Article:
September 5, 2017 at 1:02 pm

Biological Sciences Graduates Two Grad Students Over Summer


Xuan Wang, holding up sample in her white lab coat

Xuan Wang

Two Biological Sciences graduate students earned their degrees this summer.

Xuan Wang graduated with a Ph.D. The title of her thesis “Internalization of extracellular ATP by cancer cells and its functional roles in cancer drug resistance” focused on mechanisms of cancer drug resistance promoted by extracellular ATP in tumor microenvironment.

Extracellular ATP in tumors was found to be extraordinarily higher than that in normal tissues, suggesting important roles of ATP in cancer cell growth and survival. This study implicates the ATP-rich tumor micro-environment in cancer drug resistance, expands our understanding of the roles of extracellular ATP in the Warburg effect, and offers new anticancer drug resistance targets. Wang would like to become an independent researcher and devote her efforts to understanding more about cancer initiation and progression and try to find better ways to prevent and treat the disease.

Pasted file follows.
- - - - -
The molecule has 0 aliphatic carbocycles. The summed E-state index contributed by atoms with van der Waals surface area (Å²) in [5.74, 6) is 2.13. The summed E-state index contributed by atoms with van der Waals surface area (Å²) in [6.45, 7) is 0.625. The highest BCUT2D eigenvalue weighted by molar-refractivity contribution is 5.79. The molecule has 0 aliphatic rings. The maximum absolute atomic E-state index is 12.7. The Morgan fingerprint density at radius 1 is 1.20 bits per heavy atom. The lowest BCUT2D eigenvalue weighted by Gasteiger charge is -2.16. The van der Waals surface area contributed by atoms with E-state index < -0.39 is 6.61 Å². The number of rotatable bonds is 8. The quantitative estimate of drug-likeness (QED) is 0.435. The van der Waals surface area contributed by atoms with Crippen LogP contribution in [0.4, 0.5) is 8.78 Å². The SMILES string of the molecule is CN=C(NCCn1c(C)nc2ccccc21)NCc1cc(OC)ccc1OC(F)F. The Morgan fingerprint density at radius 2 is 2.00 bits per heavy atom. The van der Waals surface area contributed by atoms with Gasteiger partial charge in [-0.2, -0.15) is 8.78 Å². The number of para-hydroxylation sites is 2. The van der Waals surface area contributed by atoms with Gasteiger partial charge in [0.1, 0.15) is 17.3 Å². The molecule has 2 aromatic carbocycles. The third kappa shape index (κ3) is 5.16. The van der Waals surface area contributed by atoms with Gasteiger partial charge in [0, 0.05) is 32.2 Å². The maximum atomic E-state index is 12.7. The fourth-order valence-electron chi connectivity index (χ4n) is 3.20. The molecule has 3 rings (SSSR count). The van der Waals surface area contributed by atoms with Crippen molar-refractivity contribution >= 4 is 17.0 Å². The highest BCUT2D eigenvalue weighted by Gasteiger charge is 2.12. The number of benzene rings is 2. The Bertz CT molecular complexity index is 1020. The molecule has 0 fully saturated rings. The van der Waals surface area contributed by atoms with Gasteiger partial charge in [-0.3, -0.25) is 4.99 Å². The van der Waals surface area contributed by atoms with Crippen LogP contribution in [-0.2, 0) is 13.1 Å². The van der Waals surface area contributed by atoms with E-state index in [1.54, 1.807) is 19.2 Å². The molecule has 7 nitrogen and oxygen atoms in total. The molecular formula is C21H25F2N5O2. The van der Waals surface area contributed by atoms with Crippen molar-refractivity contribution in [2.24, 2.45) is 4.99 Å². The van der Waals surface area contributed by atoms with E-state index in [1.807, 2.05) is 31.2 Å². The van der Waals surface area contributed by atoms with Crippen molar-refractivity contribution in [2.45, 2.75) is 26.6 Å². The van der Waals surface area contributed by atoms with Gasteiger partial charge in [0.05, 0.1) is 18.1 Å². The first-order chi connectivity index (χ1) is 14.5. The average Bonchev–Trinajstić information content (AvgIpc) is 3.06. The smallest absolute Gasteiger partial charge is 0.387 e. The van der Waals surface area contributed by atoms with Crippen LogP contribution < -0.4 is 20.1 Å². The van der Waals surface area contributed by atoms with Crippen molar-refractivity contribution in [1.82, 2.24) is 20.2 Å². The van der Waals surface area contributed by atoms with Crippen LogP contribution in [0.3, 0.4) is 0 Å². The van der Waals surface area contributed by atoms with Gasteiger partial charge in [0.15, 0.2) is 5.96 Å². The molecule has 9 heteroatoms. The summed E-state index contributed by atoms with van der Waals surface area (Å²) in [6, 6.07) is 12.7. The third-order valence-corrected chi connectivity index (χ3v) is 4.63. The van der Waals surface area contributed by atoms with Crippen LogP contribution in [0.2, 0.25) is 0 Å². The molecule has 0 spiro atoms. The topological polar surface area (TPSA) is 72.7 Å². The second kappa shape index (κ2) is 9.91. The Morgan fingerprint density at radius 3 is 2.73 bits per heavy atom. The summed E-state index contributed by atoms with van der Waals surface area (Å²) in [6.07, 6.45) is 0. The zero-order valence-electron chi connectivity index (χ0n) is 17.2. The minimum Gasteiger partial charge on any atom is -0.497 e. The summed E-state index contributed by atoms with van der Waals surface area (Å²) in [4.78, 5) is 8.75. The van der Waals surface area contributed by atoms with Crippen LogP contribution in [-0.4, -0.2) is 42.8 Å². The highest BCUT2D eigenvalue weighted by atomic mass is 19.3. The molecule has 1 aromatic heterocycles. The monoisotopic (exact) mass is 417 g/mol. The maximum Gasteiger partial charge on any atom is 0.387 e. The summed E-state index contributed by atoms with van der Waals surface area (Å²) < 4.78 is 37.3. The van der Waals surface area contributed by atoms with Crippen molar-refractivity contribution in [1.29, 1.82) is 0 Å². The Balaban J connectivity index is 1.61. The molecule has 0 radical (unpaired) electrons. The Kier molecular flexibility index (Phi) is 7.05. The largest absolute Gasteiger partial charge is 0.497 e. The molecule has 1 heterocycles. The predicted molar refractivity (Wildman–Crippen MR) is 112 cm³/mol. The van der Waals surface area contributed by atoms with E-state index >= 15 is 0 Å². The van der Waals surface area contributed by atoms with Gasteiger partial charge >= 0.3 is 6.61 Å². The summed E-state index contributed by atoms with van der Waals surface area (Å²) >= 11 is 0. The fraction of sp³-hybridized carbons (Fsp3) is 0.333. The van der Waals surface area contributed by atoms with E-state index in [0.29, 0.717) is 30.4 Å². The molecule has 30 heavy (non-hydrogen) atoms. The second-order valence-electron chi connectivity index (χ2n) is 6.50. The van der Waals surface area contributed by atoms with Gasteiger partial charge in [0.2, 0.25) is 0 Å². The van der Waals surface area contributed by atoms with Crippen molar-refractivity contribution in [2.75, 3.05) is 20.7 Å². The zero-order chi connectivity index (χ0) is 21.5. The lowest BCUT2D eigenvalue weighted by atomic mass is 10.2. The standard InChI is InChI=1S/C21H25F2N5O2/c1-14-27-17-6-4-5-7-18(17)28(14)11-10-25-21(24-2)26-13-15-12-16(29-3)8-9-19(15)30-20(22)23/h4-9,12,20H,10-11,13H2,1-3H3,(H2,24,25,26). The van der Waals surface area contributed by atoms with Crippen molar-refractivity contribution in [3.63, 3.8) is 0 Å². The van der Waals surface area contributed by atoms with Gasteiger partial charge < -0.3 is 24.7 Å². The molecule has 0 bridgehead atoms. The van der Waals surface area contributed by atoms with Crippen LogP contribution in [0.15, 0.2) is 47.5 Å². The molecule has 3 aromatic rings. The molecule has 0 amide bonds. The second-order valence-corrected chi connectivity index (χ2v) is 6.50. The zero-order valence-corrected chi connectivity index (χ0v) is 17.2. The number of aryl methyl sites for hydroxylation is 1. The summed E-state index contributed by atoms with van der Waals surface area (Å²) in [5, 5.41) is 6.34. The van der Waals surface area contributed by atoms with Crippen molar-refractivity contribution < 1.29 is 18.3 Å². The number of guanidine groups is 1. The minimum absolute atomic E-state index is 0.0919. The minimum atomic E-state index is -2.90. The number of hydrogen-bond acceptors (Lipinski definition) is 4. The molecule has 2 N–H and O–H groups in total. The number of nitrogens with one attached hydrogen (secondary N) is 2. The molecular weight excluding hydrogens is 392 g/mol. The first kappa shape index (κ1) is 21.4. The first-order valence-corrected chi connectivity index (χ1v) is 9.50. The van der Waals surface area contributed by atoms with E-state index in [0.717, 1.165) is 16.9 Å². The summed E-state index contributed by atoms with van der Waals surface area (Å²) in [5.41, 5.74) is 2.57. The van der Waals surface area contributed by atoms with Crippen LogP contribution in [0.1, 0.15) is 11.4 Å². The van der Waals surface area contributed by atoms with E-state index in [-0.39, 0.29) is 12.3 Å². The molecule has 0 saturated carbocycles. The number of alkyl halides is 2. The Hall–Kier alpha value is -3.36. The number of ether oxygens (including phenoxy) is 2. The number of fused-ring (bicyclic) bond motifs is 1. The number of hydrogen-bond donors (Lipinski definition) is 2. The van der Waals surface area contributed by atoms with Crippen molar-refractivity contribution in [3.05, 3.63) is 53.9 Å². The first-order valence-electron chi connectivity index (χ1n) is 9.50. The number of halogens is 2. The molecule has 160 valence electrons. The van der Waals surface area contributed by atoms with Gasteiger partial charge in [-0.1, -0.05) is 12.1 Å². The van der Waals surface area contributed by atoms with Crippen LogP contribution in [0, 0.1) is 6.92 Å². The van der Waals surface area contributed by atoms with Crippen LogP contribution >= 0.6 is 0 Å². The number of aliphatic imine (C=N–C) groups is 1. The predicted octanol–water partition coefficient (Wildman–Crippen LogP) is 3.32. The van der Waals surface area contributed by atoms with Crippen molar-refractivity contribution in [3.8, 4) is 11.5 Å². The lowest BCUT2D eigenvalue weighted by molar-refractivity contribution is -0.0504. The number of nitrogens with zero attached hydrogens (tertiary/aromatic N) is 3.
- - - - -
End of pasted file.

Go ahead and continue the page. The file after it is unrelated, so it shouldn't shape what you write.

Garrett Sisson, shown holding a snake

Garrett Sisson

Garrett Sisson graduated with a master’s degree. His thesis was “The Rocky Reality of Roadways and Timber Rattlesnakes (Crotalus horridus): an Intersection of Spatial, Thermal, and Road Ecology.”

Sisson studied an Ohio endangered population of Timber Rattlesnakes adjacent to a recently constructed highway in the Wayne National Forest. His research evaluated the effectiveness of mitigation structures that were designed to protect rattlesnakes from the road and also evaluated how the highway changed thermal habitats—an important resource for reptiles. Sisson found that the mitigation structures weren’t successful for reptiles due to details of design and that habitats within the road corridor provided basking sites with thermal conditions selected by rattlesnakes.

Sisson’s findings were used to provide mitigation recommendations to the Ohio Department of Transportation. He works in the lab of Dr. Willem Roosenburg, Professor of Biological Sciences. Sisson will be starting a Ph.D at Colorado State University in Fall 2017, where he will study climate change impacts on mountain goats (Oreamnos americanus).

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